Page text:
- I really, really hope that the refs are just trying to send a message with the amount of flags they have been throwing so far this preseason. All across the league last night, flags were flying like training bras at a Justin Beiber concert. If these past games are any indicator of how it's going to be once games start to matter, it's going to be a long season.
- It also might not bode well for Brandon Browner, who looked every bit as physical and intimidating as advertised. However, he was flagged for an illegal contact penalty early on, and if the rules continue to shift to further favor the offense, Browner might be in trouble.
- While I'm in the secondary already, I should mention rookie Malcolm Butler. Butler was one of the few bright spots in yesterday's game - instinctive, fast, decisive, and right around the ball. Even though he gave up a few completions, he didn't allow many YACs and seemed to do most things right. I don't know if there's any room for him on the roster with the depth New England already has, but he's doing everything he can to prove he's worthy of a spot.
- OK, we can talk about Jimmy Garoppolo now. Jimmy G was hands down the star of the game for New England and has been generating about as much excitement as a rookie quarterback who played in a preseason game against a bunch of third stringers can possibly generate. We all heard about his recent camp struggles and how lost he looked out there, so for him to come out and play the way he did was encouraging for sure. He was decisive, he got rid of the ball quickly, he was accurate, and he showed tremendous touch on the deep passes.
- And speaking of the deep ball - we may have seen the greatest play of the entire NFL year last night and absolutely nobody is going to remember it by this time next week. Garoppolo hit Brian Tyms - another standout from last night, albeit a longshot to make the roster - right in the hands on a beautiful, arcing spiral from 40 yards out, where he initially caught it but the play was broken up by Chase Minnifield. However, as Tyms bobbled the ball, it bounced into the air, floated for a moment, and then Tyms was able to dive for it from the ground as he wrestled with Minnfield after the play. Further review showed that the ball didn't touch the ground at all and it should have been a score. Belichick didn't bother challenging, because honestly, who cares, but had that been a regular season play it would have been on highlight reels for months.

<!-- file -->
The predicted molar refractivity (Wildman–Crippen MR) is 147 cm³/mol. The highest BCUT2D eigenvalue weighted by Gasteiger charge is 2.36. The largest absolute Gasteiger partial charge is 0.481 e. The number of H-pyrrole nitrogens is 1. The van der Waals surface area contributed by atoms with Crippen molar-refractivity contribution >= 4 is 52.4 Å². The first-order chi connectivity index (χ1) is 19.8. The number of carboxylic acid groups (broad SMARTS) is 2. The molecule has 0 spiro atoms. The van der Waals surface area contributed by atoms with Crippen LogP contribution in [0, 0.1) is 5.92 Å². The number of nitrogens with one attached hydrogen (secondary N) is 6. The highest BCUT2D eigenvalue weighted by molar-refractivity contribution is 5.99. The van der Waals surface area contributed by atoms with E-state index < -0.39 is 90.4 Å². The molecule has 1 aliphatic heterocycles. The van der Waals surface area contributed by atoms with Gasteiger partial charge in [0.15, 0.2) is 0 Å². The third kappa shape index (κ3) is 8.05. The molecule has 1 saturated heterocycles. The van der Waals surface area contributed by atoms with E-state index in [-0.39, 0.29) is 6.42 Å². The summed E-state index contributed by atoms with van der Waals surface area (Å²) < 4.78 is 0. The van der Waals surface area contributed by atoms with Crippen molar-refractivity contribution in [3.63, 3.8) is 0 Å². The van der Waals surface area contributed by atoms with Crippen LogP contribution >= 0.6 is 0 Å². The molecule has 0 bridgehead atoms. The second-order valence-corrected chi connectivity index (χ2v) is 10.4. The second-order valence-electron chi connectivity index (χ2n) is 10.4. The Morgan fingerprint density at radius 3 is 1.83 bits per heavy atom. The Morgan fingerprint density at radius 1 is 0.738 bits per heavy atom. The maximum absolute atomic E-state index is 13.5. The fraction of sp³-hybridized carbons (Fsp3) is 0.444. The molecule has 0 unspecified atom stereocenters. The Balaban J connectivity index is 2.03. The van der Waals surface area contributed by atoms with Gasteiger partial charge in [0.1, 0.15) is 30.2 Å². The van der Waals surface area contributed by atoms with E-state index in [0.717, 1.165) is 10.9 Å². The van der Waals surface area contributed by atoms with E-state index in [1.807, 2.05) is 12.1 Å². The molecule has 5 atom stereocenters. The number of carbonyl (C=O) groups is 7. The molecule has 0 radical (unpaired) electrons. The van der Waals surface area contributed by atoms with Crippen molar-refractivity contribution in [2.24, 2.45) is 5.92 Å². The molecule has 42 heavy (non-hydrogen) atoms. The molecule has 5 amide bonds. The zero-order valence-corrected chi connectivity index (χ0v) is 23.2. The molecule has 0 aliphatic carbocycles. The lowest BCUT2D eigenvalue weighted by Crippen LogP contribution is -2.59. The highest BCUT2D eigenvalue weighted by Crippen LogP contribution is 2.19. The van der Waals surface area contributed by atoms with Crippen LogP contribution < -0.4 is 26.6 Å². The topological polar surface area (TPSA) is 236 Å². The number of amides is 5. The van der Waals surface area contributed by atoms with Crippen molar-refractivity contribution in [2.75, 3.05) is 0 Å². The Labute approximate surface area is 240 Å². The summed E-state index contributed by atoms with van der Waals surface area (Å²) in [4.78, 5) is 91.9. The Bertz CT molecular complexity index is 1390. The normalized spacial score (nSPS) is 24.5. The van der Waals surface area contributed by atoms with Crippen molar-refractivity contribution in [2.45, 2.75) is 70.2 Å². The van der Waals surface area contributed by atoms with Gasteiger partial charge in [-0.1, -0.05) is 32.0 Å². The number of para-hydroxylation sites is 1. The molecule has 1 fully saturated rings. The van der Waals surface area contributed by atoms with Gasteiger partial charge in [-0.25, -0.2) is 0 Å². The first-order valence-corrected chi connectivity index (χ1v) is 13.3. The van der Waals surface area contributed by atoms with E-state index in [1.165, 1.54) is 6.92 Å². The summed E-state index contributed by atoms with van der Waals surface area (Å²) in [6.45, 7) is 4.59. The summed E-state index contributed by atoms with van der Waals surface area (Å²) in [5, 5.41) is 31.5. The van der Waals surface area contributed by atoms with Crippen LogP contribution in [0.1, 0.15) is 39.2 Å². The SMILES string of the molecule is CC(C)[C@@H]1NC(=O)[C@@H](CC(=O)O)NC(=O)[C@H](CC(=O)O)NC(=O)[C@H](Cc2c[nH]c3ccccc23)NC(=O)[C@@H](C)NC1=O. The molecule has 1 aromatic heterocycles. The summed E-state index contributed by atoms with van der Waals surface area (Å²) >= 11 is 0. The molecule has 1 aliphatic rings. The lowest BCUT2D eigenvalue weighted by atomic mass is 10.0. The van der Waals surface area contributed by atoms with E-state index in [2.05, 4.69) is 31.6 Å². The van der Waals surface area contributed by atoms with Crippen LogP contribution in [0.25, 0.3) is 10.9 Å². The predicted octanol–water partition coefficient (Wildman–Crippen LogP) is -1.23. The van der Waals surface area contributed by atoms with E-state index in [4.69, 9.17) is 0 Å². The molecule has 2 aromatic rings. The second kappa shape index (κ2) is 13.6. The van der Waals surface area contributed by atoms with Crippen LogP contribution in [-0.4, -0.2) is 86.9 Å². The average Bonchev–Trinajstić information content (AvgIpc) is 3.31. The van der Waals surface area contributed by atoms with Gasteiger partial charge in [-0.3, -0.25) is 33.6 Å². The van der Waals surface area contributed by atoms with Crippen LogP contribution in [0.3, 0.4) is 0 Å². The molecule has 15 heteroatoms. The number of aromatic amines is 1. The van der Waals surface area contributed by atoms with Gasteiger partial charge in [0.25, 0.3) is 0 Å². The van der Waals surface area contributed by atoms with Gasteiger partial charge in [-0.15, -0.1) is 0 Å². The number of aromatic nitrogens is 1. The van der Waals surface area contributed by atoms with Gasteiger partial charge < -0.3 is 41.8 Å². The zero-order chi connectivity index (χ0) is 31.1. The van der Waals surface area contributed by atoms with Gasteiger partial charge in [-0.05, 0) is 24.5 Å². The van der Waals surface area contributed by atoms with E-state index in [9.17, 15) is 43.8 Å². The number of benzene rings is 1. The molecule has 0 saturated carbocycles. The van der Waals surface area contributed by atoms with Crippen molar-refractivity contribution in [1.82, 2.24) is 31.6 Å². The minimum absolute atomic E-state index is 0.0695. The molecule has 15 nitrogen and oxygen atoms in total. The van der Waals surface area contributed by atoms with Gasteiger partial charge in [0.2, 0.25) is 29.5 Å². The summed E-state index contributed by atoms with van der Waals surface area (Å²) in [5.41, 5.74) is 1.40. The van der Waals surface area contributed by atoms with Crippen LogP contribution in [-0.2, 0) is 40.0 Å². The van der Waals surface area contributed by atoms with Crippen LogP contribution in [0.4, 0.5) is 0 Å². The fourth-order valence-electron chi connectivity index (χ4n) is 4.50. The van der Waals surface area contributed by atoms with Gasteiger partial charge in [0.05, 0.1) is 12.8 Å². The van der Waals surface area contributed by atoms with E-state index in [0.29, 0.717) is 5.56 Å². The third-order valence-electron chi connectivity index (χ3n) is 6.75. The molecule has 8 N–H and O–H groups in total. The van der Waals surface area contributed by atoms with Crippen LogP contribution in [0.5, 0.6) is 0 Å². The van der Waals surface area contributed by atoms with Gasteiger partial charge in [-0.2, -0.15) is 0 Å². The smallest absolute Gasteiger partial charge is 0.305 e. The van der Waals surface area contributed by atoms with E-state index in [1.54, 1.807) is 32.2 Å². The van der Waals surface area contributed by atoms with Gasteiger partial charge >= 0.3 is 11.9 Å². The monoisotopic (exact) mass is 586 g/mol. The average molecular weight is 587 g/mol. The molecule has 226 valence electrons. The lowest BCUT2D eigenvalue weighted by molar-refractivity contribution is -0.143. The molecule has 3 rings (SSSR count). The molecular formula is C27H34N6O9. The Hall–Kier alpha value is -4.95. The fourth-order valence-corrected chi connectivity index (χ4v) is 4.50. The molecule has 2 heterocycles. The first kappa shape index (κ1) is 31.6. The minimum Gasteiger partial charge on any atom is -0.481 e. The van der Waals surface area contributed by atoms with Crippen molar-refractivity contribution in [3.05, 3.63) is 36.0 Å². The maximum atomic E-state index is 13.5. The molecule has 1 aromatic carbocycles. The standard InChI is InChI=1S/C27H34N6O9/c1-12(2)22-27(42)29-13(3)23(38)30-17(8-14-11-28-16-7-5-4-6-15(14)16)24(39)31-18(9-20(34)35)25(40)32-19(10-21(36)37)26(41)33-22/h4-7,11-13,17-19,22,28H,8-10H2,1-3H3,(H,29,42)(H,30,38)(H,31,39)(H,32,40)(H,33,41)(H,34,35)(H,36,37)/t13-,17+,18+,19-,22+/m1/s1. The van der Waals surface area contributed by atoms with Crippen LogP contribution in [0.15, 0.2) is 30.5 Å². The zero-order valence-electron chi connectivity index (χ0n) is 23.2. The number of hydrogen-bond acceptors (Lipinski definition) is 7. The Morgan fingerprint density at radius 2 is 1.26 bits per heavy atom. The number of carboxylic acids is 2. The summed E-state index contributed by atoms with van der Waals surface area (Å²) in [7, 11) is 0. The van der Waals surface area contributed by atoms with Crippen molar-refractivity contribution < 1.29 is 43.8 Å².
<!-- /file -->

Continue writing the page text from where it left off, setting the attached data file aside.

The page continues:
- Plus, he ain't too hard on the eyes, either. Not sure where he ranks on the MCPS, the Marima Cutie Patootie Scale, but I'll leave that to the experts.
- Backup QBs can't root for each other, right? I know they all say the right things when the cameras are on, but there's absolutely no way that Mallett was happy with Jimmy G's play. If this keeps up, Mallett could drop down to #3 and Garoppolo will assume the 2 spot behind our clear cut number 1.
- That, while I'm on the subject, would also be how I'd rank our QBs in terms of attractiveness.
- It's obviously way too early to make any real judgments, and I'm going to hold off before crowning Garoppolo the official backup or take anything more from his performance as a great first step, but I will say this: in all the years of watching Mallett, at no point have I ever said "wow." I said that three times last night, and two of them were because of Garoppolo's play. The third was when I remembered that I always keep an emergency beer in the vegetable crisper.
- Although I should remind everyone of the 2008 preseason, where Matt Cassel couldn't string two completions together to save his life and third stringer Matt Gutierrez looked crisp and in control. And we all know what happened there.
- Didn't like what I saw out of James Anderson. I thought he'd do well as a coverage linebacker, but he looks slow and a few steps behind the ball.
- There has been a lot of talk about unwritten rules this offseason, much of that talk centering around Belichick. Well I'd like to propose another unwritten rule: players who are not directly involved in falling on a loose ball are obligated to automatically point in their team's direction. A big pile of guys, and a bunch of people standing around pointing in opposite ways. Mark it up.
- Stephen Houston was lauded as potentially the guy to replace LeGarrette Blount as the power/short yardage back. Looks like he has been learning a little to extensively under Stevan Ridley instead.
- The lone TD pass of the night was yet another beautiful throw by Garoppolo. Hit Tyms in stride, nice touch, and a good read. Looking forward to seeing what Jimmy will do next game.
Overall, not a great night, but not an awful one. I personally would much rather have the team play like crap in these games than play well, because that gives Belichick plenty of fodder to ride his guys hard in practice. I don't envy anyone in that New England locker room today.
Well, except for Tommy B. I have a funny feeling that his absolute worst day beats the hell out of the best dream I have ever had.